Recently I got to sit down with Vintage Workshops mastermind and all around eternal magician Roland Chang. His patient, open demeanor and mutual respect for the game spawned a series of discussions that shared involvement with the early days of Magic. What follows is a conversation we shared over a glass (or two) of scotch at his home in New York City. It turns out that Roland is more dynamically involved in the tournament scene than slamming a turn one Trinisphere… 

Derek: So let’s start with a little history of Roland Chang for those who aren’t familiar with you. What is your relationship to Magic? When did you start playing Magic?

Roland: I started playing back in 97. This would be close to the end of Ice Age, into Alliances. I remember getting excited about Alliances being released because there was a new Juzam Djinn coming out called Balduvian Horde. I made sure I bought a box of Alliances with whatever lunch money I had left over and got a couple of Balduvian Hordes in that one box! At the time Force of Will wasn’t really much, I mean, why would you want to pay one life?

I know! Force of Will was part of a cycle of cards that was, at least on the surface, one of the least exciting cards of that cycle. I mean Bounty of the Hunt and Contagion were super sweet too, and Pyrokinesis, those were awesome cards. Yeah, but I remember Balduvian Horde! That card was like 20 or 30 dollars speculated when it first came out.

That’s the thing, it made my job as a Vintage Casual Player with my playgroup so much easier: I could put out my Gorilla Berserkers combined with my Balduvian Hordes and lightning bolts and crap and I had a zoo deck. You could just go over the top with Balduvian Horde and all you had to do was discard a card at random from your hand.

And who cared about discarding a card when you got a 5/5 for four mana! So, where did you begin playing?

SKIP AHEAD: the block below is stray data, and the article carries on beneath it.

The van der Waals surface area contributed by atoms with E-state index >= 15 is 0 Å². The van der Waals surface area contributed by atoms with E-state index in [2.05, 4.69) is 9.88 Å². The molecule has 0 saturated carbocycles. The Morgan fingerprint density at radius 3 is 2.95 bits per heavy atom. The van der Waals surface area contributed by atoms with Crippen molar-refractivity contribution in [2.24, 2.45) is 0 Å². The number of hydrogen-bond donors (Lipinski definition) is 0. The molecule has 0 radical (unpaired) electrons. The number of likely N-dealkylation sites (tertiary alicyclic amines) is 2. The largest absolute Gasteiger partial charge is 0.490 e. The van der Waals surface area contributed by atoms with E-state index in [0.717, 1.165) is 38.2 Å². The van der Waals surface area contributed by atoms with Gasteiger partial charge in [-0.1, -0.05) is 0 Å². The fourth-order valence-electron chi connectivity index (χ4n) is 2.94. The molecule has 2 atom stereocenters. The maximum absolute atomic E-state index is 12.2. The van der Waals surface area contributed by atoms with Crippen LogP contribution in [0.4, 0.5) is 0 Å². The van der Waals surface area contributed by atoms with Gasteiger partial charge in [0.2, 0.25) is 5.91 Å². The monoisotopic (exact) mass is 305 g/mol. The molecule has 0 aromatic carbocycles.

I grew up in Ohio. In my High School I began playing Magic in secret. My parents, they expected me to do homework when instead I was actually building decks, brainstorming, doing that kind of stuff when they thought I was doing, you know, my math homework. By 7th Grade I had finally decided that baseball cards just weren’t as cool as Magic cards. You know, I started collecting Magic cards because of the art. I was really into the artwork. To me, Magic was one of those things where you could collect this piece of cardboard and you could still use it, unlike a baseball card that just sits there.

Afterwards, I built this master collection of cards that was worth something and had cards that were useful. I built decks and made my own rules for magic. Around two to three years later I learned the real rules. One summer in the early 2000’s, maybe 1999ish, I was at a computer camp when I started taking Magic a little more seriously. I remember meeting Jamie Parke, who was a camp counselor there. This was near Cleveland Ohio. He was the first pro Magic player I had met. I didn’t know what it meant to be a pro. That you had to be pretty damn good. To know all the cards out there. So he tore apart my deck. Told me that Cursed Scroll was an auto-inclusion with Balduvian Horde. You know, because everything in my deck just wasn’t ramped up correctly.

How cool was it to meet someone who played Magic professionally in your teenage years?

I think I wet my pants. My brother had told me about him. He was a cool cat. I wanted to understand his thoughts and approach. But of course it all went over my head.

Did you guys play at all?

We didn’t. They had a Magic tournament, but Jamie wasn’t a part of it. I think I finished first or second. I didn’t end up making the suggested changes to the deck that I built. After pouring so many hours into it, you know, goldfishing it. It just seemed like the deck was perfect as is! So when I did so well at the tournament I figured, this Jamie guy just doesn’t know what he’s talking about!

Even though he was the one who looked at your deck and took it apart!

Exactly. It didn’t really resonate with me. Then I was off to college. I started playing a lot more, with guys like Mike Bomholt, regularly.

Where was college?

Ohio. I was always in Ohio. I spent all my years of Undergrad learning the rules from him, getting my butt kicked countlessly by his RUG Madness deck that abused Lions Eye Diamond. I was trying, using my Sligh deck, and I got destroyed every time. I spent a lot of time with Mike. We had a solid play group that churned out a lot of wins locally.